Sunday, November 13, 2011

Theatre and God

Today I went to see Godspell at my alma matter. I know the director and was excited to see how the show looked set in a high school. Plus, I knew at least one of my friends was in the show, and I want to support theatre because it's not the strongest program there.

This was the third time I have seen this play performed, and they were all in different settings. The first time I saw it was at a neighboring high school. The second time was community theatre, and this time it was at a Christian university. This is a show that lends itself to lots of interpretation for setting and costume. Unlike most shows, it's not a linear story. It's a series of sketches of Jesus' parables that are acted out by Jesus and the group who is with him (basically disciples, specifically John the Baptist and Judas). The second act contains the Last Supper and the crucifixion. It's funny, it's serious, it's a neat musical.

It has been moving every time I've seen it, especially the crucifixion, but there was something so special about this production. I knew beforehand from talking with the director that the cast went through an exercise of writing out their character bios (the background and personality of their character), and then, in character, they shared those bios with the Jesus character. The director is the only other person who got to see this. As I watched the show, I saw how it made a difference that Jesus really knew the heart of every person onstage. There was a kindness, a love that was so moving to watch. There was a moment with "the loner" that was so touching I started to cry.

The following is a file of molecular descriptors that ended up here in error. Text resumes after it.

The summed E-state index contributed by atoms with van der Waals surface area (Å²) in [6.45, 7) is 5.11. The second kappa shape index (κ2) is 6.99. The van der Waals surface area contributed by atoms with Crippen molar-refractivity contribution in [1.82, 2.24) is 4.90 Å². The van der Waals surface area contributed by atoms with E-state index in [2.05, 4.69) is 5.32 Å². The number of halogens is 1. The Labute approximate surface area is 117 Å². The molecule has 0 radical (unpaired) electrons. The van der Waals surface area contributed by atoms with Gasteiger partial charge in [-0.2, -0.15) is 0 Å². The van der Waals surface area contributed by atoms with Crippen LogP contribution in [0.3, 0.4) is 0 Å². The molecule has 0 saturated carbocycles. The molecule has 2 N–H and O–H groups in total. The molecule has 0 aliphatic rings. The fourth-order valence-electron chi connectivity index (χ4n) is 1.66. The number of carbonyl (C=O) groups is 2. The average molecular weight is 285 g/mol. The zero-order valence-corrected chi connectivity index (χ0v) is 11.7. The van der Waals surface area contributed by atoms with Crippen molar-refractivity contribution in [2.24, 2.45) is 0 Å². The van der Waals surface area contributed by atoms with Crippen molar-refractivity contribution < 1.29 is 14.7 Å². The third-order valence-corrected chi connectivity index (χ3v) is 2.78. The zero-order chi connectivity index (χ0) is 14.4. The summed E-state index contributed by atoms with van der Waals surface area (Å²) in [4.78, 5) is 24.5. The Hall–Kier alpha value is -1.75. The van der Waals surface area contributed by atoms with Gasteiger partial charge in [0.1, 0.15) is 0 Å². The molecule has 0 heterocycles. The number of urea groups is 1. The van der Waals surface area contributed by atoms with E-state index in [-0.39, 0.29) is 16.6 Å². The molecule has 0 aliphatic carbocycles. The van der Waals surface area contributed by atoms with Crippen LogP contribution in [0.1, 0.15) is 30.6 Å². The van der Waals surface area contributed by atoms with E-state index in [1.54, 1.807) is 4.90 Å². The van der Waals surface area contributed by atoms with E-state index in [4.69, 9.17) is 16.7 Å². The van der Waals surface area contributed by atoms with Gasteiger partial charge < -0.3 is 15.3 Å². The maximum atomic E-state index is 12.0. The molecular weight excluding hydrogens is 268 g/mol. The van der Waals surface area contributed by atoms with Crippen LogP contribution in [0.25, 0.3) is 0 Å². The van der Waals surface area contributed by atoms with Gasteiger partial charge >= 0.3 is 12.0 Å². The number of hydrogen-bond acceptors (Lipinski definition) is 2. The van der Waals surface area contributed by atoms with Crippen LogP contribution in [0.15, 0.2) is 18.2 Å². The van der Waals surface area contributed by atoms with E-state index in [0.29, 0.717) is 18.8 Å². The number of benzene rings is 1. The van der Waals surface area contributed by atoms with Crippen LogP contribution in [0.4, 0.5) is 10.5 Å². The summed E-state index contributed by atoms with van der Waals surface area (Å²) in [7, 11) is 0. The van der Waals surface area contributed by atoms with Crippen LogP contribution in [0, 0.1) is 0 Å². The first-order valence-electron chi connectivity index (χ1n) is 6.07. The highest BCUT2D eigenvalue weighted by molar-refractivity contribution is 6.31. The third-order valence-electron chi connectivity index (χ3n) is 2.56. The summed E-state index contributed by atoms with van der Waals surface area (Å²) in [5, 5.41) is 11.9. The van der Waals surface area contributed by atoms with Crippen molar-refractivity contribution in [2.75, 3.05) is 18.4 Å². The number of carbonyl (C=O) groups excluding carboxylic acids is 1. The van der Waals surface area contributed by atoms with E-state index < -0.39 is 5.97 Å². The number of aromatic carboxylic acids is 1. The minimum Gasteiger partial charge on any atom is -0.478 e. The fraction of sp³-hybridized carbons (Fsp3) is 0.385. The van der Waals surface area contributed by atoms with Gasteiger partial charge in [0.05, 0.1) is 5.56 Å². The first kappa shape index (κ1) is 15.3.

The whole point of doing that exercise was to really show that connection that Jesus has. The high school kids didn't know each other's stories. They were just who they were on the outside: the jock, the cheerleader, the misfit, the brain, the loner, the prom queen, etc. But Jesus (who was the janitor, by the way), really knew the truth. The director talked about how he wanted that to mirror Jesus' relationship with his followers in real life.

I'm a very tactile person. I have a very hard time grasping theories and big pictures; I'm more about the specifics and what I can identify with my senses. So even when I read in the Bible, I have such a hard time picturing that Jesus loves me personally. He isn't here to give me a hug or talk with me, and sometimes it's hard to believe he hears me when I pour out my pain and frustration. This is what I love about theatre, how it gives substance to things we can't experience ourselves. I want so badly to use theatre to communicate these truths in a way that hearing a sermon or reading words on a page just can't. Theatre is living and breathing, and the potential for this tool is so much more than we even know.